Caryn Hartglass: Oh, that’s making me cry!
Barry Estabrook: One woman in San Francisco used to say she hated tomatoes until she moved out there and was able to get some farmer’s market tomatoes.
Caryn Hartglass: Oh sure, there’ nothing like a fresh garden, warmed-by-the-sun tomato that you can bite into like an apple.
Barry Estabrook: Exactly. That’s the best way to have a tomato. People ask me my favorite recipe for tomatoes and I say, “A little salt, and a little pepper.”
Caryn Hartglass: Now, speaking of salt, I’m always telling people to stop adding the salt. But one thing I learned in your book is that tomatoes have been hybridized and changed so much that there is so much more sodium in them then there was originally.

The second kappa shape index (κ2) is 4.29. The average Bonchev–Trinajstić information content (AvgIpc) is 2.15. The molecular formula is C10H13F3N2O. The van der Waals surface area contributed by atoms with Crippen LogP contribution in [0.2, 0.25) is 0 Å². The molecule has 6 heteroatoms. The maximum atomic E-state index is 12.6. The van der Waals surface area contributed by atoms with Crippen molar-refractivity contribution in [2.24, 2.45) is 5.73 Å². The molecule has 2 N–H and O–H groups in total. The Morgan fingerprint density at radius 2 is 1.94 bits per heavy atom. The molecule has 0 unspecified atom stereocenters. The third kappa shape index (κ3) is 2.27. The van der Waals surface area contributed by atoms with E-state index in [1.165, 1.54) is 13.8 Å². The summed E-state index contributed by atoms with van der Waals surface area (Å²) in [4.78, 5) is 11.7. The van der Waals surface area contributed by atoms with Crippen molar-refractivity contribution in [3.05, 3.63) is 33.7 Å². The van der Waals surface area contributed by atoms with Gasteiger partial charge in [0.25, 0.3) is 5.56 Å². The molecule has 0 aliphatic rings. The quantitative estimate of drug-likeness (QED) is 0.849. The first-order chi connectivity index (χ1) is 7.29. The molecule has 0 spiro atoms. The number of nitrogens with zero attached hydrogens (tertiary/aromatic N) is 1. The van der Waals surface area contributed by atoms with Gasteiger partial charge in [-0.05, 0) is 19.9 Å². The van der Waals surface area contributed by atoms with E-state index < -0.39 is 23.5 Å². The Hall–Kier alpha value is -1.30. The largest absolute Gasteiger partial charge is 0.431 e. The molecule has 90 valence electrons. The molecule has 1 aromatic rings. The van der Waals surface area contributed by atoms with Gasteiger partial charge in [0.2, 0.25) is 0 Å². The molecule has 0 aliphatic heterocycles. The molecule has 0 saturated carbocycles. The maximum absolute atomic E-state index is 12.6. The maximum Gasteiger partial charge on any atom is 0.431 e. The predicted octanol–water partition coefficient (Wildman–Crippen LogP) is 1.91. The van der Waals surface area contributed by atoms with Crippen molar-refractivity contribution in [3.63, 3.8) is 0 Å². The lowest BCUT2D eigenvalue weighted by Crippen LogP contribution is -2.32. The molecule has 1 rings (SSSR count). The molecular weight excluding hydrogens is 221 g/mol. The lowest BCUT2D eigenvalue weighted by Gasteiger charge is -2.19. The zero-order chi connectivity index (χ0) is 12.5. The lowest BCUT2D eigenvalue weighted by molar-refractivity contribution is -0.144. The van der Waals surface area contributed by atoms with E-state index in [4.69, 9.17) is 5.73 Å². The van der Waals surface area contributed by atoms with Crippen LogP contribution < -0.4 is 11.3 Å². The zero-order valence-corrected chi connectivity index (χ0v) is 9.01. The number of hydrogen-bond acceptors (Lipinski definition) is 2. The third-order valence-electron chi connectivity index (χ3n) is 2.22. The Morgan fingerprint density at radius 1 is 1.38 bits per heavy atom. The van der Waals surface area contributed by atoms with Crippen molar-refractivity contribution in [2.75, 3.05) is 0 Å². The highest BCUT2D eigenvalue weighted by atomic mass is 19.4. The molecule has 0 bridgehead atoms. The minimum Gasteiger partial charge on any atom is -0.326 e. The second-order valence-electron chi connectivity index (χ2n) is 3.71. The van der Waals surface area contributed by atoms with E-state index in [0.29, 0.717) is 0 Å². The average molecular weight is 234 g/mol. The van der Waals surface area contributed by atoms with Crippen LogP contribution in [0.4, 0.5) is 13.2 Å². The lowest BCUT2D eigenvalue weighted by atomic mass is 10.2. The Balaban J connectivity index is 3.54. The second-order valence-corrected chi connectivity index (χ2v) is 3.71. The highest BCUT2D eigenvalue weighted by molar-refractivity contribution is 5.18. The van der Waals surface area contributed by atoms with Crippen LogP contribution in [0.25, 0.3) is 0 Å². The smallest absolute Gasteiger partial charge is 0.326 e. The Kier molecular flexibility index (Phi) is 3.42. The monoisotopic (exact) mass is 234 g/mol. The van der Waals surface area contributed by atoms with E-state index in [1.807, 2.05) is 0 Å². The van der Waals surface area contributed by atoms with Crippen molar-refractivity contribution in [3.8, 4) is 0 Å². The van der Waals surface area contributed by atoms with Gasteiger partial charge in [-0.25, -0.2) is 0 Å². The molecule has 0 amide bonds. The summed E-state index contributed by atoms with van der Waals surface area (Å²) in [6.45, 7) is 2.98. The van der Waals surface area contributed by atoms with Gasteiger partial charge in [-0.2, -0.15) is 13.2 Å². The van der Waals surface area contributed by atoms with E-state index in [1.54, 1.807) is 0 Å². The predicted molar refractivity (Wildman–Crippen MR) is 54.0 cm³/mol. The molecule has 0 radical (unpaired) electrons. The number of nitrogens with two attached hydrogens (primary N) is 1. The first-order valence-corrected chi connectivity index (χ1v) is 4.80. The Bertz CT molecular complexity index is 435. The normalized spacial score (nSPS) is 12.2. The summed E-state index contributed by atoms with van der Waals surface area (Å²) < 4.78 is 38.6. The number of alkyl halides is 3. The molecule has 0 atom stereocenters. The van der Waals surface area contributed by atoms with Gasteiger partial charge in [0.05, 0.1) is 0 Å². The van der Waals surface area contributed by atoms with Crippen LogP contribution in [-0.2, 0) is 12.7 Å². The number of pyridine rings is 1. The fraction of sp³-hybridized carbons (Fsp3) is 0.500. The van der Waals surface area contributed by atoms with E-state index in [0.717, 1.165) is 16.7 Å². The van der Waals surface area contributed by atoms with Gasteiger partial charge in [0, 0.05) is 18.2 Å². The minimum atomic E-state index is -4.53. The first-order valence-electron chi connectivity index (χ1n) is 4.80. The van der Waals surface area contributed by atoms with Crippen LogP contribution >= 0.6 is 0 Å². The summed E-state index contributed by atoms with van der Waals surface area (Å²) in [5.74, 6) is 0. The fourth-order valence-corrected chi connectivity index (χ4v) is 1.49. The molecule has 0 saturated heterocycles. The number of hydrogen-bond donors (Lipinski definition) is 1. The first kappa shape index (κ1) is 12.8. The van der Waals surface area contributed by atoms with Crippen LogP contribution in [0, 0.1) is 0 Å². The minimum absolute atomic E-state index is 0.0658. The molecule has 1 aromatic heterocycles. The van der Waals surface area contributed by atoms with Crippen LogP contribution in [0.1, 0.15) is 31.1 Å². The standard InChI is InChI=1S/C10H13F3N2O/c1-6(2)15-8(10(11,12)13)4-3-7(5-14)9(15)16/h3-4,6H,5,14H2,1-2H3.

Barry Estabrook: Yeah, I found it startling. This is the United States Department of Agriculture’s own nutrition figures, and it turns out that the supermarket fast food tomatoes of today, they have 30% less Vitamin C, calcium, niacin – you go down the list of vitamins, and it’s less, less, less. But amazingly, they have 14 times the sodium that a tomato had back in the 1960s. So this seems to be the result of all of our breeding efforts.
Caryn Hartglass: Yeah, it’s crazy. So crazy. You take a whole book to explain some of the questions I’m going to ask, but how did we get to such a crazy place? You talk in your book about how tomatoes are grown in the sand. And they don’t naturally grow well in Florida.
Barry Estabrook: Well, exactly. It’s counter intuitive at first. But the fact is, tomatoes’ wild ancestors are desert plants. Tomatoes are native to the far western regions of South America, some of the driest places on Earth. That’s why tomatoes do great in countries like Italy and Spain -
Caryn Hartglass: Where the ground is dry.